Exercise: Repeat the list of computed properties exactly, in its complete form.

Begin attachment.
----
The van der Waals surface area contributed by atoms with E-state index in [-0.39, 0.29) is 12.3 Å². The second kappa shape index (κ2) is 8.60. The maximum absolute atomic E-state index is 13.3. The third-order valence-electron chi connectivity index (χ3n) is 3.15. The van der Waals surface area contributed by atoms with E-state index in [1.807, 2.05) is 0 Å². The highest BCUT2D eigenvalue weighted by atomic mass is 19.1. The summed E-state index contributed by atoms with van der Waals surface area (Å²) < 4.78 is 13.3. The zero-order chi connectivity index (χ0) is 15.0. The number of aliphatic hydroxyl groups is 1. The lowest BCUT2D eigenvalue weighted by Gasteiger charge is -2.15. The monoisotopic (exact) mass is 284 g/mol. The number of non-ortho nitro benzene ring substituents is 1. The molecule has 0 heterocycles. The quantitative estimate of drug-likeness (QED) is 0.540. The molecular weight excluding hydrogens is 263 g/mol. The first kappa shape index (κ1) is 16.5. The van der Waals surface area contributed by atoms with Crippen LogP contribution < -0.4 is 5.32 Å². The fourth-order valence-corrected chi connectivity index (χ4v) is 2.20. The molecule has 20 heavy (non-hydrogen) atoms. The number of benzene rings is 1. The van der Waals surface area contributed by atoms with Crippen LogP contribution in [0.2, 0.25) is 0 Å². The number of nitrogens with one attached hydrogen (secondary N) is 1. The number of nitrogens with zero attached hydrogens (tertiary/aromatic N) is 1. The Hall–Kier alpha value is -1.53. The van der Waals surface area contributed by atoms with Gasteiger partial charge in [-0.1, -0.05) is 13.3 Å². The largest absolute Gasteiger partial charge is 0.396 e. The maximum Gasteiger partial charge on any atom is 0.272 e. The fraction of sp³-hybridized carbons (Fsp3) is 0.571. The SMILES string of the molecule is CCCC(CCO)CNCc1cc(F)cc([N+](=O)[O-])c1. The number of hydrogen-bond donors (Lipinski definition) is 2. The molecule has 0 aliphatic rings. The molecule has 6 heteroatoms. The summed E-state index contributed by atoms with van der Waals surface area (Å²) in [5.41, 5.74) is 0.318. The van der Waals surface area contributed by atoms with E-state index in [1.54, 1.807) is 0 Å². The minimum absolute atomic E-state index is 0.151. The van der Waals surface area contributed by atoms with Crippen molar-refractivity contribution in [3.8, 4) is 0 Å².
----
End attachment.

The van der Waals surface area contributed by atoms with E-state index in [-0.39, 0.29) is 12.3 Å². The second kappa shape index (κ2) is 8.60. The maximum absolute atomic E-state index is 13.3. The third-order valence-electron chi connectivity index (χ3n) is 3.15. The van der Waals surface area contributed by atoms with E-state index in [1.807, 2.05) is 0 Å². The highest BCUT2D eigenvalue weighted by atomic mass is 19.1. The summed E-state index contributed by atoms with van der Waals surface area (Å²) < 4.78 is 13.3. The zero-order chi connectivity index (χ0) is 15.0. The number of aliphatic hydroxyl groups is 1. The lowest BCUT2D eigenvalue weighted by Gasteiger charge is -2.15. The monoisotopic (exact) mass is 284 g/mol. The number of non-ortho nitro benzene ring substituents is 1. The molecule has 0 heterocycles. The quantitative estimate of drug-likeness (QED) is 0.540. The molecular weight excluding hydrogens is 263 g/mol. The first kappa shape index (κ1) is 16.5. The van der Waals surface area contributed by atoms with Crippen LogP contribution < -0.4 is 5.32 Å². The fourth-order valence-corrected chi connectivity index (χ4v) is 2.20. The molecule has 20 heavy (non-hydrogen) atoms. The number of benzene rings is 1. The van der Waals surface area contributed by atoms with Crippen LogP contribution in [0.2, 0.25) is 0 Å². The number of nitrogens with one attached hydrogen (secondary N) is 1. The number of nitrogens with zero attached hydrogens (tertiary/aromatic N) is 1. The Hall–Kier alpha value is -1.53. The van der Waals surface area contributed by atoms with Gasteiger partial charge in [-0.1, -0.05) is 13.3 Å². The largest absolute Gasteiger partial charge is 0.396 e. The maximum Gasteiger partial charge on any atom is 0.272 e. The fraction of sp³-hybridized carbons (Fsp3) is 0.571. The SMILES string of the molecule is CCCC(CCO)CNCc1cc(F)cc([N+](=O)[O-])c1. The number of hydrogen-bond donors (Lipinski definition) is 2. The molecule has 0 aliphatic rings. The molecule has 6 heteroatoms. The summed E-state index contributed by atoms with van der Waals surface area (Å²) in [5.41, 5.74) is 0.318. The van der Waals surface area contributed by atoms with E-state index in [1.54, 1.807) is 0 Å². The minimum absolute atomic E-state index is 0.151. The van der Waals surface area contributed by atoms with Crippen molar-refractivity contribution in [3.8, 4) is 0 Å².